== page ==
A fortnight ago, on the eve of Holi, two people against the backdrop of ‘holika dahan’ pyre being readied for the ritual, had an intense conversation. One of them seemed to be really bothered about the spread of COVID-19. At that point in time, in India, the number of cases were few and on the rise, but not enough for the authorities to act upon with stringent rules. The second person had his own theories, which he believed to be true and was ready to do anything to prove.
The idea of 'holika dahan', he believed, was to kill the evil and once the pyre was burnt, “the corona would vanish”. He was ready to guard the theory with his life even when the other man insisted on science and gave him examples of what was happening in China and Italy. The believed myth was stronger than any scientific logic. Thankfully, it was a conversation in remoteness and not many were privy to it.
But on March 22, one of the most followed Indian celebrities of Twitter with 40.5 million followers, tweeted something that is not just mythic in nature but also a risky affair in such critical times. Amitabh Bachchan, took to Twitter to write: “T 3479 - AN OPINION GIVEN :5 pm ; 22nd Mar, 'amavasya', darkest day of month ;virus, bacteria evil force at max potential & power !Clapping shankh vibrations reduce/ destroy virus potency Moon passing to new 'nakshatra' Revati. cumulative vibration betters blood circulation (sic).”
The tweet came after a large population of India came out to their balconies to clap, make sounds with pots and pans, and blew conch shells after being prodded by the Prime Minister during his speech on Thursday.
The tweet, in the meantime, met with criticism with many even reporting it to Twitter authorities for spreading misinformation and a plea being made to take it down. The tweet has now been deleted.
But as they say, the universe is a great balancer. And hence for this one tweet of Bachchan that may be successful in spreading myth that we should be scared of, there are influencing people doing their bit to bust the myth in the times of COVID-19. And, this is not just celebs taking to the gimmicky hand-wash challenge and posting videos of washing hands.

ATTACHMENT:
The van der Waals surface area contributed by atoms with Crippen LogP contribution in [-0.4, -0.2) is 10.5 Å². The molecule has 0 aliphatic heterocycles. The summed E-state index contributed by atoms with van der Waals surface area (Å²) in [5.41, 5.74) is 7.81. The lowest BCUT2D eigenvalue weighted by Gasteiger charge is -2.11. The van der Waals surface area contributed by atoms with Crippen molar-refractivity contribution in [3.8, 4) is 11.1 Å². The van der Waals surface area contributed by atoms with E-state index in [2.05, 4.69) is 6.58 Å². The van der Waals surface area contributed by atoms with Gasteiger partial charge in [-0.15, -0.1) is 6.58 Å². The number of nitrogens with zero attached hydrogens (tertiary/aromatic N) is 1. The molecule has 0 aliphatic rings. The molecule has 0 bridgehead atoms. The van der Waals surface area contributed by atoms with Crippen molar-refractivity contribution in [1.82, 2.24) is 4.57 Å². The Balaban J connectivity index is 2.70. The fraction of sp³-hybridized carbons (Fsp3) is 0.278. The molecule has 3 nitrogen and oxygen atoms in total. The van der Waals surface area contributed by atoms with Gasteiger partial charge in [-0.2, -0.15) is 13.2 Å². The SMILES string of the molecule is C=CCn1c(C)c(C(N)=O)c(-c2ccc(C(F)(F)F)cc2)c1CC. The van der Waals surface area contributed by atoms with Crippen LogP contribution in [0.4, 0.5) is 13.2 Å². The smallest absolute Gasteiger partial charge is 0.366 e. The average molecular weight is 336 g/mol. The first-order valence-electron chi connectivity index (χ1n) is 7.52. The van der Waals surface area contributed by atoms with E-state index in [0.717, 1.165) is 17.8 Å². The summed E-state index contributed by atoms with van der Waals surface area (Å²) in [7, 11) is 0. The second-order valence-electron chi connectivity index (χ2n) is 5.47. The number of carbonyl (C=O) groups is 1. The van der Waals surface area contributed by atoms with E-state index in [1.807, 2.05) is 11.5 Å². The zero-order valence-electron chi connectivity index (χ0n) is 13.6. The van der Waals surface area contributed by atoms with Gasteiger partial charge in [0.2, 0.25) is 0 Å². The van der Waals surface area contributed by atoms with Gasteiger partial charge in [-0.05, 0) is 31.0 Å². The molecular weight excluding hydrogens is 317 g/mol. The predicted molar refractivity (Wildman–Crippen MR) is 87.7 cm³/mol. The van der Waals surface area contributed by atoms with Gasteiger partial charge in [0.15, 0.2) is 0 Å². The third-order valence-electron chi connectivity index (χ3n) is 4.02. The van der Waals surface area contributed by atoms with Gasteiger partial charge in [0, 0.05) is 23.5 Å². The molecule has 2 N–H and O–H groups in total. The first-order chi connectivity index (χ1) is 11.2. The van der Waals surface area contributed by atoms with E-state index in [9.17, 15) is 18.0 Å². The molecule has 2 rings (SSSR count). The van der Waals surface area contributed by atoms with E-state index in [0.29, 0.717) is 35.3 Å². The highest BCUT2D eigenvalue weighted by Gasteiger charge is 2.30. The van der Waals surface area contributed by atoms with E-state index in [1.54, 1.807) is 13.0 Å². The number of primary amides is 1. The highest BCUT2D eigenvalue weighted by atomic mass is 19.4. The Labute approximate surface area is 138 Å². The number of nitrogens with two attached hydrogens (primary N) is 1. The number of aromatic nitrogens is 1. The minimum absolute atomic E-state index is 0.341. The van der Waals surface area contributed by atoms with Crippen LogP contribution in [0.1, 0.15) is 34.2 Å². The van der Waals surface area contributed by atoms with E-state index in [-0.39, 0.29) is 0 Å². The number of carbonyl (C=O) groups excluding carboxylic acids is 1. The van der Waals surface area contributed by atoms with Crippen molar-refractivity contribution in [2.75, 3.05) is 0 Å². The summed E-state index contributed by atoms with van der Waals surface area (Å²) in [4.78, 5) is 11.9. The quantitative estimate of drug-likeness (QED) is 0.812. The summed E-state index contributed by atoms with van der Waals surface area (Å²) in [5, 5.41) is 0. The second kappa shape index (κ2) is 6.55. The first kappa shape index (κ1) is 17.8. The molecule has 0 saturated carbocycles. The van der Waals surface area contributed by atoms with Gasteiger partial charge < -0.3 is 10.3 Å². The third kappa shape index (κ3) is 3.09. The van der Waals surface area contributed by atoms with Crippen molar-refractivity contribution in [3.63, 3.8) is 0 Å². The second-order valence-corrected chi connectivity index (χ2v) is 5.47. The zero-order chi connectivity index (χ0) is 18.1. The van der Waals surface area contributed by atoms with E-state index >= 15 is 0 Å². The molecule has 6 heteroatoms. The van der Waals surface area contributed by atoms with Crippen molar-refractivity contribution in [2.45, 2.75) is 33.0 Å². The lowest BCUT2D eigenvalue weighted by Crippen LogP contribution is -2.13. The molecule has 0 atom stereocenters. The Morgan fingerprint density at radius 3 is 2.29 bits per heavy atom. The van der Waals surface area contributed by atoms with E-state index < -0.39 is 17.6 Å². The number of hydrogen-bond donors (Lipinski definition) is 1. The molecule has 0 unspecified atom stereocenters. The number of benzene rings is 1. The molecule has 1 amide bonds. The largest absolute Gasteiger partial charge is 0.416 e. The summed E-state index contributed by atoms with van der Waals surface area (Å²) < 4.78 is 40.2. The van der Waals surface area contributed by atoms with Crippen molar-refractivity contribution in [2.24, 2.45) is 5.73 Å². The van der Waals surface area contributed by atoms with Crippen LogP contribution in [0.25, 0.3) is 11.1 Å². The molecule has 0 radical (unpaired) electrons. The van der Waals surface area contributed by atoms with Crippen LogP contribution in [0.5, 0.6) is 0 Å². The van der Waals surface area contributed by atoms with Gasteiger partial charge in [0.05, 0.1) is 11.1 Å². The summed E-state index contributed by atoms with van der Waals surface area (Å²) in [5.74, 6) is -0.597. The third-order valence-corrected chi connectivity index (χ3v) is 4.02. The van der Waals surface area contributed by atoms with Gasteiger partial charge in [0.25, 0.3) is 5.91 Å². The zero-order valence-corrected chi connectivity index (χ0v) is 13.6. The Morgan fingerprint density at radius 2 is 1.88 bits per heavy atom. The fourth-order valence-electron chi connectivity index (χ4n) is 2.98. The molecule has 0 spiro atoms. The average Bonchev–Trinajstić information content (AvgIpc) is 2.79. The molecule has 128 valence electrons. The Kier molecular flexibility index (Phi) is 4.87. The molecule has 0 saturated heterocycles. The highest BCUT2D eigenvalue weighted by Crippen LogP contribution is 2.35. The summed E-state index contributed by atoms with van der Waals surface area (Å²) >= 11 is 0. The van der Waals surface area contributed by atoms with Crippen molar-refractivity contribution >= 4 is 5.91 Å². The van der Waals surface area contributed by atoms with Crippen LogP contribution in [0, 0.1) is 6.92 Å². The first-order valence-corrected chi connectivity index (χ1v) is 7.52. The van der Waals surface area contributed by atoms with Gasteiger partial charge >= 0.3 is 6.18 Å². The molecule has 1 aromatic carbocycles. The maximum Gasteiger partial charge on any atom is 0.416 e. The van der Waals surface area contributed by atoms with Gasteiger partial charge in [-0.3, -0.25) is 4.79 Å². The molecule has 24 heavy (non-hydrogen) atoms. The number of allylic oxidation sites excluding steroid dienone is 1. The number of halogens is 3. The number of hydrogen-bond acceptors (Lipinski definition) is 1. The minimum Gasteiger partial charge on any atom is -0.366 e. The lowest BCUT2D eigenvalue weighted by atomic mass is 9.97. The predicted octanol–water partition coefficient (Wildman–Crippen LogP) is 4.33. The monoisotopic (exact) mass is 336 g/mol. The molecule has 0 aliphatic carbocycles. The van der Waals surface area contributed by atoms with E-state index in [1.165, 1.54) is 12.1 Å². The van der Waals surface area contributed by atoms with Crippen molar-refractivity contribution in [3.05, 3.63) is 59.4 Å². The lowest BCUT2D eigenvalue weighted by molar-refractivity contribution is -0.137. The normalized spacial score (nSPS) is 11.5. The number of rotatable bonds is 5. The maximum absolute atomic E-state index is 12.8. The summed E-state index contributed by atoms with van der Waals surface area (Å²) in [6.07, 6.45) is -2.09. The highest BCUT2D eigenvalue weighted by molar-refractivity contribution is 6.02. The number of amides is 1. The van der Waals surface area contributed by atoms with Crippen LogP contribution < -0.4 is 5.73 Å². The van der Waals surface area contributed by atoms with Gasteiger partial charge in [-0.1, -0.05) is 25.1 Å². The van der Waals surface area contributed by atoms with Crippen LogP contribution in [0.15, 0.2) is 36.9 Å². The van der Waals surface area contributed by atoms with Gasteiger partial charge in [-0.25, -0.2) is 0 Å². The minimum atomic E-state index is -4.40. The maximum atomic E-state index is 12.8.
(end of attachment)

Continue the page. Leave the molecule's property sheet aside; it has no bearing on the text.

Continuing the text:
One good example is the five-minute video uploaded by Shah Rukh Khan on his social media accounts. “InshaAllah #JantaCurfew will help against the spread of virus, though we may have to do this again. The clapping brought so much cheer. So a reminder of safeguards, with some cheer... Pls take it in the right spirit. To all relentlessly working today - Extremely Grateful. Thx!” he wrote along with the video.
In the video, in a step-by-step manner, Khan busts myths associated to the virus and tells his audience about the right way to be, the right things to do, and the distances to maintain. The video, with scenes and songs from his films added at intervals, makes the messaging funny and reachable. It is an extension of the inimitable humour that Khan himself has.
InshaAllah #JantaCurfew will help against the spread of virus, though we may have to do this again. The clapping brought so much cheer. So a reminder of safeguards, with some cheer... Pls take it in the right spirit. To all relentlessly working today - Extremely Grateful. Thx! pic.twitter.com/2wfaXPlFVF— Shah Rukh Khan (@iamsrk) March 22, 2020
Actor Kartik Aaryan may have got a lot of criticism for women-bashing in his films, especially the monologue, which has been criticised for being really misogynistic, in Pyaar Ka Punchnama (2011). That clip, which became viral in the following months after the movie released, has been instrumental in making him the star that he is today. A few days ago, Aaryan, following the template of the monologue, posted a video of dos and don’ts in the time of COVID-19 with all the medical and scientific aspects intact. Over the last few days, he has won appreciation from many in the Twitterverse for doing the right thing.
YouTuber Bhuvan Bam, who has created some skirting characters for his sketch BB Ki Vines, made good use of the characters to smash the WhatsApp forwards that have been instrumental in spreading myths. In the COVID-19 special sketch, he analyses things like how messages that say drinking hot water regularly can stop the spread of the virus, or paracetamol and ibuprofen can cure it, or holding your breath for 10 seconds without coughing ensures that you are virus free that have widely spread in WhatsApp family groups, are wrong. His video also looks down on the persistent parents who are yet to realise the threat that the novel coronavirus poses on humanity at large. The video has not just become popular but has also been shared by legit health foundations’ accounts.
As the newspaper industry looks at uncertainty as well, one can only hope that the tribe of people busting myths grows more than the ones spreading it.